Our methods and measurements:
    Our project goal is to assess the production efficiency and cost effectiveness in using a local poultry facility to kosher process small-scale commercial volumes of poultry. To accomplish this, we will conduct a series of processing batches to provide ample data in support of commercial production volumes. Because our approach has not been tried to date, we would assume to gain production efficiencies in the progression of batches. We plan to raise poultry in three (3) distinct batches during the 2015 growing season. Each batch will be pasture raised and then processed over 2 days. The volumes and number of groupings were identified in consultation with our technical advisor, based upon his expertise of the potential production volumes and costs associated with non-kosher local poultry processing.

    Of the three proposed batches, we will begin the growth of batch one in May 2015, allowing for processing of batch one to occur near the end of June 2015. Batch two will begin in June 2015 with processing to occur end of July 2015. Batch three will be raised starting in July 2015 with processing to occur in early September 2015. Lifespan of our chickens will be approximately 8-12 weeks, based on average growth rates relative to the poultry breed. 

    Two of the three batches will consist of Cornish Rocks, a quick growing meat bird that reaches peak weight within 8 weeks. One batch will consist of a heritage breed, which generally take about 12 weeks to reach their peak slaughter weight. Processing multiple breeds will provide additional angles of data to inform our final results.

    Data will be collected at multiple points during the processing of each batch. Quantifiable data including production time, volumes, and manual labor involvement are key data areas that we will obtain at multiple points during processing. We will take measurements to collect said data for the kill phase, plucking phase, evisceration phase, koshering/salting phase, and the packaging/labeling phase. These quantities will be identified per batch and analyzed collectively across batches.

    Contextual data will be identified to support the measured data. For example, if processing configurations are modified between batches to support increased production efficiencies, then this information will be recorded to support data. Or issues concerning equipment (e.g., repairs) or inputs necessary to accommodate kosher processing will be documented for purposes of future uses. We will also document final costs required for the local, kosher processing. Costs will be analyzed by batch and across batches. Costs will include a division between expenses for general processing and specific to the kosher process.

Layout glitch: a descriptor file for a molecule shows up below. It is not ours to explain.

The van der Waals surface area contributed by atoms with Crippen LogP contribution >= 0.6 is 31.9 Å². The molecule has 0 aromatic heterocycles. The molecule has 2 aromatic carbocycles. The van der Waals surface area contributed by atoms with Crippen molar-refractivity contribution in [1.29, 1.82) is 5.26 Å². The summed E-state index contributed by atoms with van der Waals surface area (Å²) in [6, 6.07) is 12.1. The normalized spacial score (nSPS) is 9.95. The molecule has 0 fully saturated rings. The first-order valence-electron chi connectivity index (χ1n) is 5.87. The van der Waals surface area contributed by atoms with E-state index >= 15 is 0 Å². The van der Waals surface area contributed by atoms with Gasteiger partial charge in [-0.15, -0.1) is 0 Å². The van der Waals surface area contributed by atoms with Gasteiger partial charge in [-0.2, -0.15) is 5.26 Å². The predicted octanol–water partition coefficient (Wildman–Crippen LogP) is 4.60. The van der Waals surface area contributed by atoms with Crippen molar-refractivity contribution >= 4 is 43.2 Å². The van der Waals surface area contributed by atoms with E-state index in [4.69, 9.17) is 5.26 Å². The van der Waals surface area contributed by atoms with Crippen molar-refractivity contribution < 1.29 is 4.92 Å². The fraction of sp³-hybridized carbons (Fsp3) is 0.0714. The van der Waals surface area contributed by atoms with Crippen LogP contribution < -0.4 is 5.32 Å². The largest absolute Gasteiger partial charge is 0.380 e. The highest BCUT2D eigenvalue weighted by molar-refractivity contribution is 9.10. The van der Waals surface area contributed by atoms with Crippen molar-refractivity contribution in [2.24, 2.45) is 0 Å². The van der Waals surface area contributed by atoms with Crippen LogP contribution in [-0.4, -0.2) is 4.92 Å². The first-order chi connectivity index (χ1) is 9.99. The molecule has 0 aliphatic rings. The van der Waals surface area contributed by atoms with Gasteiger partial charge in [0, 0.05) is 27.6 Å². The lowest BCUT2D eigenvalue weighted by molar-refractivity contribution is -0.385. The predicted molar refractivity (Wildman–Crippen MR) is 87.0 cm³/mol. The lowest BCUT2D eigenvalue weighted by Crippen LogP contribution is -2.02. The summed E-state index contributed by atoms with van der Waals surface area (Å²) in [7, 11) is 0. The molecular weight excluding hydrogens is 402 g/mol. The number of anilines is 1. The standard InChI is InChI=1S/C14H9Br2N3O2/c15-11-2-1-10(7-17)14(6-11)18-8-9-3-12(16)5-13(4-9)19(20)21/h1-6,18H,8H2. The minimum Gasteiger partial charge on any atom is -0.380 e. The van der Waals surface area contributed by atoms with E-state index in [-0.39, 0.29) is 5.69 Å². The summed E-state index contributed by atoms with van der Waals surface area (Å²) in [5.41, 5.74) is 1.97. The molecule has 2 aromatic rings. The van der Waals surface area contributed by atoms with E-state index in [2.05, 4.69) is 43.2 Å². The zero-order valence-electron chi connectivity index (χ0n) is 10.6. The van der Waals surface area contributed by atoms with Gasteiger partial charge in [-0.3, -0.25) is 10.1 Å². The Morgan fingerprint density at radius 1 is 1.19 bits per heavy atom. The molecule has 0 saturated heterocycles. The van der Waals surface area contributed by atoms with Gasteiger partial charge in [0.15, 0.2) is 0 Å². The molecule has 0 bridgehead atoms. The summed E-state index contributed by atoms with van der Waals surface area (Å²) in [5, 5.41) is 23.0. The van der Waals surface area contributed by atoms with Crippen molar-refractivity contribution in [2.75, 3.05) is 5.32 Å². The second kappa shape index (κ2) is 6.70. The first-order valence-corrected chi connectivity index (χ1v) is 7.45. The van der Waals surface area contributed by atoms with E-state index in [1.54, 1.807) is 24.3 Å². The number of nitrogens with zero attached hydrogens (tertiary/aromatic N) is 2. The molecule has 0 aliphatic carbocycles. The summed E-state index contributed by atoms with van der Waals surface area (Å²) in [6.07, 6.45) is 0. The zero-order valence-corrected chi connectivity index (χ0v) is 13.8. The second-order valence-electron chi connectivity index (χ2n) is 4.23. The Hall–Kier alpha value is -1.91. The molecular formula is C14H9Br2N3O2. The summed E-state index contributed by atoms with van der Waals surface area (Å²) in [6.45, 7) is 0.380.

We will conduct processing in a local processing facility (either the MPPU owned by NESFI or a brick and mortar facility planned to open spring 2015) managed by our technical advisor. Standard equipment will entail cleaning supplies, eviscerating knives, thermometers, aprons, gloves, chill tanks, hoses, electric cords, 1,000 pounds of ice, propane, 60 quart stock pots, poultry shears, ten 75-quart coolers, tool box for repairs, shrink bags.

    In addition, kosher processing will require specialized equipment. For example, the schochet will use specialized kill knives. On-site refridgerators or coolers must also be used to store finished poultry during the koshering/salting period. A key piece of equipment necessary for production efficiency in kosher processing is a dry plucker to compensate for the avoidance wet plucking generally conducted in non-kosher processing immediately after scalding. We have identified a commercial-level dry plucker that our technical advisor believes will provide for comparable production efficiency as achieved through scalding and wet-plucking. We will invest in this dry plucker as capital cost and seek for limited funding through this SARE grant to support this sizable but critically necessary piece of equipment.